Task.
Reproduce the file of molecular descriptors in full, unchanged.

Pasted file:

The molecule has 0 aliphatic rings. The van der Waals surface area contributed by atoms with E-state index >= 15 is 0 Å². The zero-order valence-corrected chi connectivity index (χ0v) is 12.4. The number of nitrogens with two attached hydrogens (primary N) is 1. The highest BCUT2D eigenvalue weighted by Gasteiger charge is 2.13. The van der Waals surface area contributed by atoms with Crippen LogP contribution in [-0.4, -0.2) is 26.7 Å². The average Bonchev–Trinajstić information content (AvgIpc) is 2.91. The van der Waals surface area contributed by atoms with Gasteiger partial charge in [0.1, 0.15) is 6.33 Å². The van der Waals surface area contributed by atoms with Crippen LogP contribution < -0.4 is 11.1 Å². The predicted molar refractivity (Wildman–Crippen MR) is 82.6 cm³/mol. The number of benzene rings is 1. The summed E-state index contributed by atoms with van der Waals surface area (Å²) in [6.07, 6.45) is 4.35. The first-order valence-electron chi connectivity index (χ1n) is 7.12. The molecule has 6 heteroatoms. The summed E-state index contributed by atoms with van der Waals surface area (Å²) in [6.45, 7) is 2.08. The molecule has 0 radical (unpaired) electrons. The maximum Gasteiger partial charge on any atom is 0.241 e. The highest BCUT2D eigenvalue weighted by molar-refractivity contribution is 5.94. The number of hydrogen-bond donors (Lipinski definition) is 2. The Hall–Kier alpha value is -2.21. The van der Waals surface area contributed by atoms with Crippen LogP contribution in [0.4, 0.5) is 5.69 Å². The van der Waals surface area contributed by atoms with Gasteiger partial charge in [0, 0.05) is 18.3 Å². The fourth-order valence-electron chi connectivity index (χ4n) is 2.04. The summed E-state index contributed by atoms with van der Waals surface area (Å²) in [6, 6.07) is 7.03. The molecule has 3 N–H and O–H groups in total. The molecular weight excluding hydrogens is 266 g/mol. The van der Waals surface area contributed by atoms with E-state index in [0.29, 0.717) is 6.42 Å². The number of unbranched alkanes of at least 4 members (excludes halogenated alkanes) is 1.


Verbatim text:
The molecule has 0 aliphatic rings. The van der Waals surface area contributed by atoms with E-state index >= 15 is 0 Å². The zero-order valence-corrected chi connectivity index (χ0v) is 12.4. The number of nitrogens with two attached hydrogens (primary N) is 1. The highest BCUT2D eigenvalue weighted by Gasteiger charge is 2.13. The van der Waals surface area contributed by atoms with Crippen LogP contribution in [-0.4, -0.2) is 26.7 Å². The average Bonchev–Trinajstić information content (AvgIpc) is 2.91. The van der Waals surface area contributed by atoms with Gasteiger partial charge in [0.1, 0.15) is 6.33 Å². The van der Waals surface area contributed by atoms with Crippen LogP contribution < -0.4 is 11.1 Å². The predicted molar refractivity (Wildman–Crippen MR) is 82.6 cm³/mol. The number of benzene rings is 1. The summed E-state index contributed by atoms with van der Waals surface area (Å²) in [6.07, 6.45) is 4.35. The first-order valence-electron chi connectivity index (χ1n) is 7.12. The molecule has 6 heteroatoms. The summed E-state index contributed by atoms with van der Waals surface area (Å²) in [6.45, 7) is 2.08. The molecule has 0 radical (unpaired) electrons. The maximum Gasteiger partial charge on any atom is 0.241 e. The highest BCUT2D eigenvalue weighted by molar-refractivity contribution is 5.94. The number of hydrogen-bond donors (Lipinski definition) is 2. The Hall–Kier alpha value is -2.21. The van der Waals surface area contributed by atoms with Crippen LogP contribution in [0.4, 0.5) is 5.69 Å². The van der Waals surface area contributed by atoms with Gasteiger partial charge in [0, 0.05) is 18.3 Å². The fourth-order valence-electron chi connectivity index (χ4n) is 2.04. The summed E-state index contributed by atoms with van der Waals surface area (Å²) in [6, 6.07) is 7.03. The molecule has 3 N–H and O–H groups in total. The molecular weight excluding hydrogens is 266 g/mol. The van der Waals surface area contributed by atoms with E-state index in [0.29, 0.717) is 6.42 Å². The number of unbranched alkanes of at least 4 members (excludes halogenated alkanes) is 1.